268 F. 417 (E.D.Mo. 1920), 7400, United States v. Stafoff

Docket Nº:7400.
Citation:268 F. 417
Party Name:UNITED STATES v. STAFOFF et al.
Case Date:October 18, 1920
Court:United States District Courts, 8th Circuit, Eastern District of Missouri

Page 417

268 F. 417 (E.D.Mo. 1920)

UNITED STATES

v.

STAFOFF et al.

No. 7400.

United States District Court, E.D. Missouri, Eastern Division.

October 18, 1920

Vance J. Higgs, Asst. Atty. Gen.

J. H. Mackler and Bass & Bass, all of St. Louis, Mo., for defendants.

FARIS, District Judge.

Defendants are being prosecuted on an indictment wherein the first count charges them with the violation of section 3258, R.S. (Comp. St. Sec. 5994), and the second count thereof with the violation of section 3282, R.S. (Comp. St. Sec. 6022). They demur to these counts, for that, as they contend, sections 3258 and 3282 were repealed by the provisions of the Volstead Act. Act Oct. 28, 1919 (41 Stat. 305). Sections 3258 and 3282, supra, are contained among the provisions of the law relating to internal revenue, and they were obviously intended and designed originally as parts of the necessary machinery of that law, for the better enforcement of the collection of the revenue. Section 3258, supra, makes it a crime to set up a still without having theretofore registered such

Page 418

still with the collector of internal revenue of the appropriate district; while section 3282, supra, forbids the making of a mash fit for the production of distilled spirits on any premises except those of an authorized distillery.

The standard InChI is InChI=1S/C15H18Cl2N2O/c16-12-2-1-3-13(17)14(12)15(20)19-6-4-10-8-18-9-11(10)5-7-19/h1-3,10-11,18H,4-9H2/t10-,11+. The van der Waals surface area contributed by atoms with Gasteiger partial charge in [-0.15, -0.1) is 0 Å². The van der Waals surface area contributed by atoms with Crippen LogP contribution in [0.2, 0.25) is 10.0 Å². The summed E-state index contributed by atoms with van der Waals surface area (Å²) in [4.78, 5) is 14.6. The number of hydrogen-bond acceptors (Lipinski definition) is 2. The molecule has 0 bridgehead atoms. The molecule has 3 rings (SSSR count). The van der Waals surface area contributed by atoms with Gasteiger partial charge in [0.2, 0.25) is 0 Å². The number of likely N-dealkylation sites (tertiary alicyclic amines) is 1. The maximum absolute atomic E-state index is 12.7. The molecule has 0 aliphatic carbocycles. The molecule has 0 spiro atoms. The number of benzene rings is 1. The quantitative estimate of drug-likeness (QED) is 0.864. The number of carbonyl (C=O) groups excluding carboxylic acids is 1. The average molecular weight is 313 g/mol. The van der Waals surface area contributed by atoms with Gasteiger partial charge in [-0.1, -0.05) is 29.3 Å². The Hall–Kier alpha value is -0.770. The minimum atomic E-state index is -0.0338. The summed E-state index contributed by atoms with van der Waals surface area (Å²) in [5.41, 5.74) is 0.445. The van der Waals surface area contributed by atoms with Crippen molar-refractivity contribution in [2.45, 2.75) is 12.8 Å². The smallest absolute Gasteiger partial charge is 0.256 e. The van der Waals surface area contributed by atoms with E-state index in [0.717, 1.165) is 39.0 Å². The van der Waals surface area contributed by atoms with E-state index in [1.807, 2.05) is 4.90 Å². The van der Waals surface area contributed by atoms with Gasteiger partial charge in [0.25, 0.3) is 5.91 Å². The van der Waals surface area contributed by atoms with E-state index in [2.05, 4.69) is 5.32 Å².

Section 35, tit. 2, of the Volstead Act, provides that all existing statutory provisions which are not inconsistent with the provisions of the Volstead Act are not to be held as repealed thereby, but to be additions to such act. Conversely, it follows that there is a repeal of all former existing laws when such former laws are inconsistent. This provision is only declaratory of the general law. A repeal by implication would occur, absent such statutory declaration, if the new law is inconsistent with the old law on the same subject.

Holding that sections 3258, 3279, and 3281, R.S. (Comp. St. Secs. 5994, 6019, 6021), were repealed by the Volstead Act, Judge Smith, in the case of United States v. Windham (D.C.) 264 Fed.loc.cit. 377, said:

'The general rule for the construction of statutes is that, when a later statute is enacted inconsistent with a preceding statute and covering the entire ground of the subject matter, it supersedes and impliedly repeals the preceding statute. Especially is this the case when the later statute imposes penalties of less severity for the same offenses; the rule in favor of clemency being that, where different penalties are imposed for the same offense, the lighter penalty, when imposed in a later statute, is presumed to supersede the earlier and heavier.'

There can, of course, be no manner of doubt as to the correctness of the applicatory rule of law as stated by Judge Smith in the above excerpt. U.S. v. Tynen, 11 Wall. 88, 20 L.Ed. 153. If, therefore, the provisions of the Volstead Act are inconsistent with the provisions of the older revenue laws, a repeal has occurred. In passing, I may observe that there is in title III of the Volstead Act, which title deals with the manufacture of alcohol, a similar provision (section 19, title III, Act Oct. 28, 1919), providing for the repeal of all inconsistent laws. Besides, title III, in section 9 thereof, expressly declares that section 3258, R.S., is not applicable to industrial alcohol plants.

The provisions of title II of the Volstead...

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